- Medical treatment for botulism. [Meta-Analysis]Cochrane Database Syst Rev 2019; 4:CD008123CD
- CONCLUSIONS: We found low- and moderate-certainty evidence supporting the use of BIG-IV in infant intestinal botulism. A single RCT demonstrated that BIG-IV probably decreases the duration of hospitalization; may decrease the duration of mechanical ventilation; and probably decreases the duration of tube or parenteral feeding. Adverse events were probably no more frequent with immune globulin than with placebo. Our search did not reveal any evidence examining the use of other medical treatments including serum trivalent botulism antitoxin.
- Antimicrobial Susceptibility of 260 Clostridium botulinum Type A, B, Ba, and Bf Strains and a Neurotoxigenic Clostridium baratii Type F Strain Isolated from California Infant Botulism Patients. [Case Reports]Antimicrob Agents Chemother 2018; 62(12)AA
- Infant botulism is an infectious intestinal toxemia that results from colonization of the infant large bowel by Clostridium botulinum (or rarely, by neurotoxigenic Clostridium baratii or Clostridium butyricum), with subsequent intraintestinal production and absorption of botulinum neurotoxin that then produces flaccid paralysis. The disease is often initially misdiagnosed as suspected sepsis or m…
Infant botulism is an infectious intestinal toxemia that results from colonization of the infant large bowel by Clostridium botulinum (or rarely, by neurotoxigenic Clostridium baratii or Clostridium butyricum), with subsequent intraintestinal production and absorption of botulinum neurotoxin that then produces flaccid paralysis. The disease is often initially misdiagnosed as suspected sepsis or meningitis, diagnoses that require prompt empirical antimicrobial therapy. Antibiotics may also be needed to treat infectious complications of infant botulism, such as pneumonia or urinary tract infection. Clinical evidence suggests (see case report below) that broad-spectrum antibiotics that are eliminated by biliary excretion may cause progression of the patient's paralysis by lysing C. botulinum vegetative cells in the large bowel lumen, thereby increasing the amount of botulinum neurotoxin available for absorption. The purpose of this antimicrobial susceptibility study was to identify an antimicrobial agent with little or no activity against C. botulinum that could be used to treat infant botulism patients initially diagnosed with suspected sepsis or meningitis, or who acquired secondary infections, without lysing C. botulinum Testing of 12 antimicrobial agents indicated that almost all California infant botulism patient isolates are susceptible to most clinically utilized antibiotics and are also susceptible to newer antibiotics not previously tested against large numbers of C. botulinum patient isolates. No antibiotic with little or no activity against C. botulinum was identified. These findings reinforce the importance of promptly treating infant botulism patients with human botulism immune globulin (BIG-IV [BabyBIG]).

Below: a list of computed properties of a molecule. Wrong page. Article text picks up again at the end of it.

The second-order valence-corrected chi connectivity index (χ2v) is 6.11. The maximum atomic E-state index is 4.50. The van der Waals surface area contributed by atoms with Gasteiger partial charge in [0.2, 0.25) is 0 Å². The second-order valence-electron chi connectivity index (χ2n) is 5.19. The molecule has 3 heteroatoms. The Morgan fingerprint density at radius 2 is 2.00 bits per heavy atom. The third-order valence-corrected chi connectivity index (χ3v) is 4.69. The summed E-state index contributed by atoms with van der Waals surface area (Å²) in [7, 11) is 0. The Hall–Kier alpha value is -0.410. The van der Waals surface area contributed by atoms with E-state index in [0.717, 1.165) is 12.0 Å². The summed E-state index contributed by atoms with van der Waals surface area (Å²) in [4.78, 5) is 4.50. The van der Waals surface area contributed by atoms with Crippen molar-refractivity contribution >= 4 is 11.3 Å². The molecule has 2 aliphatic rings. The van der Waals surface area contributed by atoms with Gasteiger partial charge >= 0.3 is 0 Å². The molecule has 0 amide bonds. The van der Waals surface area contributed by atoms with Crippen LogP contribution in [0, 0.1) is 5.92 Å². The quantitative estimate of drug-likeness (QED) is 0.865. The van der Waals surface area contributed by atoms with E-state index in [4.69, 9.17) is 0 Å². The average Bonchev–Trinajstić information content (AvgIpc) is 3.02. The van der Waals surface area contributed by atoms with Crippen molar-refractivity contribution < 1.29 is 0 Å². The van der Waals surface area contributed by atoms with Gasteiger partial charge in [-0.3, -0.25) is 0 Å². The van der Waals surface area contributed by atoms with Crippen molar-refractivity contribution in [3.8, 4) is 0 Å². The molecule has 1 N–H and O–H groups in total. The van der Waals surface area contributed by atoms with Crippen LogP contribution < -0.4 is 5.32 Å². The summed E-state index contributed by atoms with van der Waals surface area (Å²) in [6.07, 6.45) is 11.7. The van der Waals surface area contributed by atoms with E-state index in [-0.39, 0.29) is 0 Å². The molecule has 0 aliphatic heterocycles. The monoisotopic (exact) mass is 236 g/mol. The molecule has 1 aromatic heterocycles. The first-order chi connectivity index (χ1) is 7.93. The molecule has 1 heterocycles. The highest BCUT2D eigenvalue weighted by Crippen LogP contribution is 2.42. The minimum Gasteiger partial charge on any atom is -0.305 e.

- Question 1: In infant botulism, is equine-derived botulinum antitoxin (EqBA) an effective alternative therapy to human-derived botulinum immune globulin (BIG)? [Case Reports]Arch Dis Child 2018; 103(9):907-909AD
- Safety and immunogenicity of investigational recombinant botulinum vaccine, rBV A/B, in volunteers with pre-existing botulinum toxoid immunity. [Journal Article]Vaccine 2018; 36(15):2041-2048V
- CONCLUSIONS: A single 0.5 mL dose of rBV A/B was safe, well-tolerated and immunogenic in participants previously immunized with pentavalent botulinum toxoid. The tolerability and immunogenicity characteristics of rBV A/B vaccination of individuals with existing BoNT immunity support its potential future use to provide occupational protection to botulism laboratory workers. Almost all study participants donated hyperimmune plasma for production of BIG-IV. ClinicalTrials.gov registration number: NCT01701999.